Year of the Pitcher?…Think Again

WASHINGTON D.C., August 10th – Five no-hitters.  Two of them perfect games.  A third perfecto lost.  And then there was Brandon Morrow, losing his no-hitter with two outs in the ninth.  The 2010 season has been branded as the Year of the Pitcher.  But statistical evidence points in a different direction.

RS RS/G Z-score Change Change% ABS %
2000 24971 10.28 3.34 N/A N/A N/A
2001 23199 9.55 0.72 -0.73 -7.10 7.10
2002 22408 9.22 0.46 -0.33 -3.46 3.46
2003 22978 9.46 0.40 0.24 2.60 2.60
2004 23375 9.62 0.97 0.16 1.69 1.69
2005 22326 9.19 0.57 -0.43 -4.47 4.47
2006 23599 9.71 1.30 0.52 5.66 5.66
2007 23322 9.60 0.90 -0.11 -1.13 1.13
2008 21939 9.03 1.14 -0.57 -5.94 5.94
2009 22419 9.23 0.43 0.20 2.21 2.21
2010 14813 8.88 1.69 -0.35 -3.79 3.79
STDEV 0.28 -0.14 -1.37 3.81
AVERAGE 9.35

This chart summarizes the runs-scored data for the 2000-2010 seasons.  While the runs scored per game figure for this season is clearly the lowest in the set, there are multiple available factors that determine that it’s a normal fluctuation.

The first is the basic standard deviation.  The average of the set is approximately 9.35 RS/G, and the standard deviation is approximately 0.28 RS/G.  The z-score column indicates a particular point’s distance from the mean in terms of the standard deviation.  Ninety-five percent of the time, a point is expected to be within two standard deviations from the mean, or have a z-score between 0 and 2.  As we can see from the chart, the 2010 season fits neatly into that range, with a z-score of approximately 1.7.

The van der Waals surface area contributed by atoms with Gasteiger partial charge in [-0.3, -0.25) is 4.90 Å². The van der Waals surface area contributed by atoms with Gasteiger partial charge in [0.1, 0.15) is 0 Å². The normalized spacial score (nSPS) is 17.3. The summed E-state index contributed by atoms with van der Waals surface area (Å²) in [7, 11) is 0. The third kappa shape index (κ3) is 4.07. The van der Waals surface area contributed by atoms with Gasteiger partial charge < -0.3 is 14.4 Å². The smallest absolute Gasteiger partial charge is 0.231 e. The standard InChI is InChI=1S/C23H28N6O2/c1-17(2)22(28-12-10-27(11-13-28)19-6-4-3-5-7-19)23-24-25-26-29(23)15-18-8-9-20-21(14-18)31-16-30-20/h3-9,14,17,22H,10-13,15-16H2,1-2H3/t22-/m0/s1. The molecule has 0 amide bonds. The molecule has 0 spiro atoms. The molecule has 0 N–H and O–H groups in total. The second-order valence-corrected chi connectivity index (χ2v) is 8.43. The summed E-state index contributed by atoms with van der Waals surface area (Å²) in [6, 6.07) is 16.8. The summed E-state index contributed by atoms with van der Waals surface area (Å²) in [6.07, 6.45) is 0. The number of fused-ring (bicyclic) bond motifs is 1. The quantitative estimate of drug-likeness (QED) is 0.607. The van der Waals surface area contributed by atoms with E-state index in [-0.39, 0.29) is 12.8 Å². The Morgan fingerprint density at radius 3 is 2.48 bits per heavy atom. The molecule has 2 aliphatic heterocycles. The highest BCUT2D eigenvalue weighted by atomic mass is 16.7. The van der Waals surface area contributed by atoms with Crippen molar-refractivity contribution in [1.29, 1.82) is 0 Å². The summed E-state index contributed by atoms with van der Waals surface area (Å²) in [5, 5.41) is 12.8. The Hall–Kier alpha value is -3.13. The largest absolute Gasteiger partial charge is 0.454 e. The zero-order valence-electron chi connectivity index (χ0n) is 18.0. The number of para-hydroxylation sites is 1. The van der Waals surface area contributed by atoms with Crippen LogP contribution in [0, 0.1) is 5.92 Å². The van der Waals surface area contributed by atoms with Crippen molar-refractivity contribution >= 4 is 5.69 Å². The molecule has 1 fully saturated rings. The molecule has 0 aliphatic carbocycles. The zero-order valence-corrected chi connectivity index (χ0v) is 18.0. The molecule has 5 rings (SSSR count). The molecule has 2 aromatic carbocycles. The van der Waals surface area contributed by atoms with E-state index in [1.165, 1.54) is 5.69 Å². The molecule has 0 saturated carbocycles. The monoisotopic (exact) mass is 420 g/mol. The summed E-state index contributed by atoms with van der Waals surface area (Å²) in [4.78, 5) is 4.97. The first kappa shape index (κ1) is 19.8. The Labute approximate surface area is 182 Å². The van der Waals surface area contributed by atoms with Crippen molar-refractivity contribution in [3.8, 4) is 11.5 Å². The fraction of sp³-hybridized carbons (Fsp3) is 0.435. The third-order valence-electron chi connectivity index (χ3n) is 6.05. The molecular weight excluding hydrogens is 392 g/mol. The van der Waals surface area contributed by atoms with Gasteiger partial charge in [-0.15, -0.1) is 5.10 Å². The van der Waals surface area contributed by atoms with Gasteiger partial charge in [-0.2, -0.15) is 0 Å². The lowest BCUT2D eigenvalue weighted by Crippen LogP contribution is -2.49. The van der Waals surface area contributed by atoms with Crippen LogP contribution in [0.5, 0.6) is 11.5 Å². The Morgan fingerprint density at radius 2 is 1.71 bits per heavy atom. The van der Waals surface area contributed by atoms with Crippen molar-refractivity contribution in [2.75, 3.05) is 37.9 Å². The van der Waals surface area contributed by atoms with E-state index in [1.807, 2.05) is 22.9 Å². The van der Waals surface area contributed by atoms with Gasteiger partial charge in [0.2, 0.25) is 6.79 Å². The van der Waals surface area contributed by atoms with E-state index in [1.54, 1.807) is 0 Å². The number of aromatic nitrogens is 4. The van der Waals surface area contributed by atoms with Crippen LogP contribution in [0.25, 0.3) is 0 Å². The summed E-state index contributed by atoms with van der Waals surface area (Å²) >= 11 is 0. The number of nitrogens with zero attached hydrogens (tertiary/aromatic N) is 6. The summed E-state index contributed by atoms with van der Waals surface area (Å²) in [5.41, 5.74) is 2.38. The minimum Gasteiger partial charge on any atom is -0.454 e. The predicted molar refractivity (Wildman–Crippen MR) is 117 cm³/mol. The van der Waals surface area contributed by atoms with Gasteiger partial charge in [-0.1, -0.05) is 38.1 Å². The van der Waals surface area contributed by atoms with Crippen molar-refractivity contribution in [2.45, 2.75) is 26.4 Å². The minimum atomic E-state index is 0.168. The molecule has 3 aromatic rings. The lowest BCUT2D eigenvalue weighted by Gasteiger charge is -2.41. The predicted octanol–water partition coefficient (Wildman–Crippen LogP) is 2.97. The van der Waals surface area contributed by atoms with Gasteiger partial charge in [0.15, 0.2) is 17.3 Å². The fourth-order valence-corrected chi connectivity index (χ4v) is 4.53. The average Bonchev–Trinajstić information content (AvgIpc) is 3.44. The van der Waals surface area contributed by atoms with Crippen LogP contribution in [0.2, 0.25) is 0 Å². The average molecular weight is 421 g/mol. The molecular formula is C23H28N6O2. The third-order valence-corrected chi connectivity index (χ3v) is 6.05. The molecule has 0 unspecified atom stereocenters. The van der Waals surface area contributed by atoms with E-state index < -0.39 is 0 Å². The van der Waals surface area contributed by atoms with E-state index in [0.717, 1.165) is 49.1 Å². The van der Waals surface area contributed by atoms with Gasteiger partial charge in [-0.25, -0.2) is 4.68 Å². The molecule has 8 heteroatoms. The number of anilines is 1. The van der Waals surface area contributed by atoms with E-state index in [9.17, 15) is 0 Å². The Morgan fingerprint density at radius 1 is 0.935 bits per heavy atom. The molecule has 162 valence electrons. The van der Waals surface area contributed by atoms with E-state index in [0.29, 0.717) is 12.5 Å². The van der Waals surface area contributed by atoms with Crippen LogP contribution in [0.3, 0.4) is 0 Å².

The second is the percentile change between each season’s RS/G figure.  If we take the absolute value of each percentile change, we find that each year, the runs-scored total differs from the previous year’s total by about 3.81% in one direction or the other.  This season hits that mark almost exactly, featuring a 3.79% drop from the previous year.

And there isn’t a definitive trend, either.  Of the ten points in the data sent for changes, six were drops from the previous year, and four were increases, leading to the basic average of -1.37%, which equals about -0.14 RS/G over the course of a season.

In conclusion, statistical factors point in the direction of this season being a normal fluctuation in terms of runs scored.  We’ve certainly seen dominance from the mound, and this could turn out as being the most pitching-heavy season in recent memory, but it’s well within normal, and could easily go right back the other way at the drop of a hat.

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Nick
Guest
Nick

Are strike zones being enforced in a similar way to years past or is there an effort to call a smaller strike zone this year?

jfcincotta
Member
jfcincotta

I’m sorry, but this is an ill informed use of an inappropriate test for the question at hand. You’re calculating Z-scores to use as evidence that a sample set has a true mean (mu), a process that is completely backward. Even if applied correctly, with your nine degrees of freedom, the 95% confidence interval would be at 2.26 standard deviations not 2, but regardless, is violated by your observation from 2000. In fact, there is less than 1% chance that we get an RS/G of 10.28 in 2000 if there is a true, unchanging, RS/G baseline of 9.35. This should… Read more »